Youth sports have many benefits for children of all ages. Motor skills, social skills, and discipline are all developed when playing a team sport. Plus, it’s one of the best ways to get kids excited about exercise.
As with all physical activity, there are some risks involved which is why we recommend you always have a CPR and first aid kit on the sidelines.
According to youth sports injury statistics, the most common kids’ sports injuries are:
- Sprains and strains
- Scrapes and cuts
- Growth plate injury
- Repetitive motion injuries
The treatment for most sports injuries including sprains, strains, and repetitive motion injuries is R.I.C.E., which stands for Rest, Ice, Compression, and Elevation. When a child is injured, take the child out of the game, ice the injured area for 10 to 20 minutes, wrap the injury with a bandage, and elevate above the level of the child’s heart. Ice or cold packs are best right after the injury to reduce swelling. By 24 hours after the injury, heat is better. Heat increases blood flow, bringing more of the healing blood factors to the injured tissue.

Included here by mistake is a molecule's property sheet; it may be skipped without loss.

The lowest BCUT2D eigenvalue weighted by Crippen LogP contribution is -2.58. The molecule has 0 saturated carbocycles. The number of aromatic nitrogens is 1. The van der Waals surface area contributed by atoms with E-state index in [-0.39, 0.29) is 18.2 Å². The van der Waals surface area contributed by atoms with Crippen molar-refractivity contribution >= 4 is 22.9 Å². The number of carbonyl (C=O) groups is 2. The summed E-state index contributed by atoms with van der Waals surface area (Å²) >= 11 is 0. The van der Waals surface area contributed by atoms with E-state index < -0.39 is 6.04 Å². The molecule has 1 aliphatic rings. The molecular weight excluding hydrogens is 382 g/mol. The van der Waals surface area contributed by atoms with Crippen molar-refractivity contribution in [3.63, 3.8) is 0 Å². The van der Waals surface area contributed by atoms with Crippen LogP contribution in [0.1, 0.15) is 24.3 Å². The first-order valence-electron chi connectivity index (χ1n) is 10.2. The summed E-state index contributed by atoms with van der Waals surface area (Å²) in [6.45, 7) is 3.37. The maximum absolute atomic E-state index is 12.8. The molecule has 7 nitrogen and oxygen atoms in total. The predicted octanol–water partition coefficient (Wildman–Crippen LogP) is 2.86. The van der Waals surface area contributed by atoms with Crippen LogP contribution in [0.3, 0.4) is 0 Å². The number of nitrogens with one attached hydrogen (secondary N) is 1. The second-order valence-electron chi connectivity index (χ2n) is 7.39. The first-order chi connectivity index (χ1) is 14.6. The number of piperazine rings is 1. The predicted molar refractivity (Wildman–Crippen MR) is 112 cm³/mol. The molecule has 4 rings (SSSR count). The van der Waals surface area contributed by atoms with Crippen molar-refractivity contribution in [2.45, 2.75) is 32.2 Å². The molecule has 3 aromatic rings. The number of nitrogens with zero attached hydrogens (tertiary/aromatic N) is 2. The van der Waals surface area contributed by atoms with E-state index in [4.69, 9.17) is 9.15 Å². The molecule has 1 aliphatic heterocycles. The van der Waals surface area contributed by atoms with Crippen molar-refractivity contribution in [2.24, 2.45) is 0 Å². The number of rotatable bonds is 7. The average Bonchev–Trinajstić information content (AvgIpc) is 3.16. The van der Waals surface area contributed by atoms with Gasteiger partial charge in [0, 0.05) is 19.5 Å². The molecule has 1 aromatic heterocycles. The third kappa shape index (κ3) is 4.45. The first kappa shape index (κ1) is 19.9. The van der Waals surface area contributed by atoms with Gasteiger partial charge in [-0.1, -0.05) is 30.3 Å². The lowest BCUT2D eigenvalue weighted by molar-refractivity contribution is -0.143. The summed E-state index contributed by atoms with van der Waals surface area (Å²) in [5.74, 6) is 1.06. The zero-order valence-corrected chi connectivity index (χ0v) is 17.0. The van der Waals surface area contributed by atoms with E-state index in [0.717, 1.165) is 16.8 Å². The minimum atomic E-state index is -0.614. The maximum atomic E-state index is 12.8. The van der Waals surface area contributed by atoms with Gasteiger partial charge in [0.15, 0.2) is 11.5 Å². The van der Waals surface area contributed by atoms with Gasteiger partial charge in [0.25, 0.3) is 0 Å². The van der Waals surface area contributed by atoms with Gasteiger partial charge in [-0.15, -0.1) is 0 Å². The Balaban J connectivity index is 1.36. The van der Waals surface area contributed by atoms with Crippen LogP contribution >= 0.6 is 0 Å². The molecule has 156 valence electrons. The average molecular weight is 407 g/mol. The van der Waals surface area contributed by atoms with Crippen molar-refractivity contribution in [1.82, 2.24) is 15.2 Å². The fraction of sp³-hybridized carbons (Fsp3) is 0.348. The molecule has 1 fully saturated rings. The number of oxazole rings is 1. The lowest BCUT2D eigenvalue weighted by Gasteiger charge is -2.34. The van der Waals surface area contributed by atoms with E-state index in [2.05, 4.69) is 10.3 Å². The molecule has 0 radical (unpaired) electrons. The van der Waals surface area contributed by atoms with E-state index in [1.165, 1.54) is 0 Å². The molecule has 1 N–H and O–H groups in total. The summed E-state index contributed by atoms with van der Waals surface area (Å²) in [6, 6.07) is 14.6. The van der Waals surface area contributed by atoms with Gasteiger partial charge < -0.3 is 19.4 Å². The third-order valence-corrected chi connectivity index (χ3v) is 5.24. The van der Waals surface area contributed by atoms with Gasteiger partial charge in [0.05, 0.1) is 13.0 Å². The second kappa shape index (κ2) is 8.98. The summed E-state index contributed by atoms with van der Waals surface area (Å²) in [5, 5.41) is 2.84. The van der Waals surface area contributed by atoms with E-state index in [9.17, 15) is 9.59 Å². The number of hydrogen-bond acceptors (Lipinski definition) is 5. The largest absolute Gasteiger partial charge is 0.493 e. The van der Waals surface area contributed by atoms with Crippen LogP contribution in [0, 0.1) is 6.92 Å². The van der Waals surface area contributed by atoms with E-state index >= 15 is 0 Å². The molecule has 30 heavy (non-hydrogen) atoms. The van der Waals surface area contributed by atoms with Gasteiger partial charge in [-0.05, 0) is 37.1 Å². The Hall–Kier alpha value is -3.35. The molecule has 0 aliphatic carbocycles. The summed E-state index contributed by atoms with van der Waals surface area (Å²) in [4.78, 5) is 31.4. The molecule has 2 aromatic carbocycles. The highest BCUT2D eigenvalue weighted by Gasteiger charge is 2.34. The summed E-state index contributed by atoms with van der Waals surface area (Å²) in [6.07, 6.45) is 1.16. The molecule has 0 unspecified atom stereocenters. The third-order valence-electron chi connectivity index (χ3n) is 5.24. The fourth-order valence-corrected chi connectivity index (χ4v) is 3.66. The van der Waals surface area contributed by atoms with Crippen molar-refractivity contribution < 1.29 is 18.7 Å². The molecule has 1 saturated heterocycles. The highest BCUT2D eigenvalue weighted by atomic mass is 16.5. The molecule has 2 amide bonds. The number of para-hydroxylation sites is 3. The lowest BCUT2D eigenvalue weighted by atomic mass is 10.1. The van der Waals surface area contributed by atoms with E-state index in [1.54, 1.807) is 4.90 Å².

For scrapes and cuts, you should apply pressure to stop the bleeding, clean the wound with warm water and soap or antiseptic wipes, apply antibiotic cream, and then cover the wound with a band-aid or sterile gauze.
If you suspect a growth plate injury or a fracture, seek professional medical attention right away.
How to Assemble A First Aid Kit
To treat the most common injuries, include the following items in your first aid kit:
- Instant cold pack
- Ace bandage
- Band-aids in multiple sizes
- Antiseptic wipes
- Sterile gauze
- Antibiotic cream
- Pain medication
If your child has asthma or allergies, you will also want to include an inhaler and EpiPen in your first aid kit.
Remember that serious injuries are unlikely to occur, but it’s best to be prepared. If you won’t be attending your child’s games or practices, consider getting a backup kit for the coach and always restock the kit right away if you use any of the contents.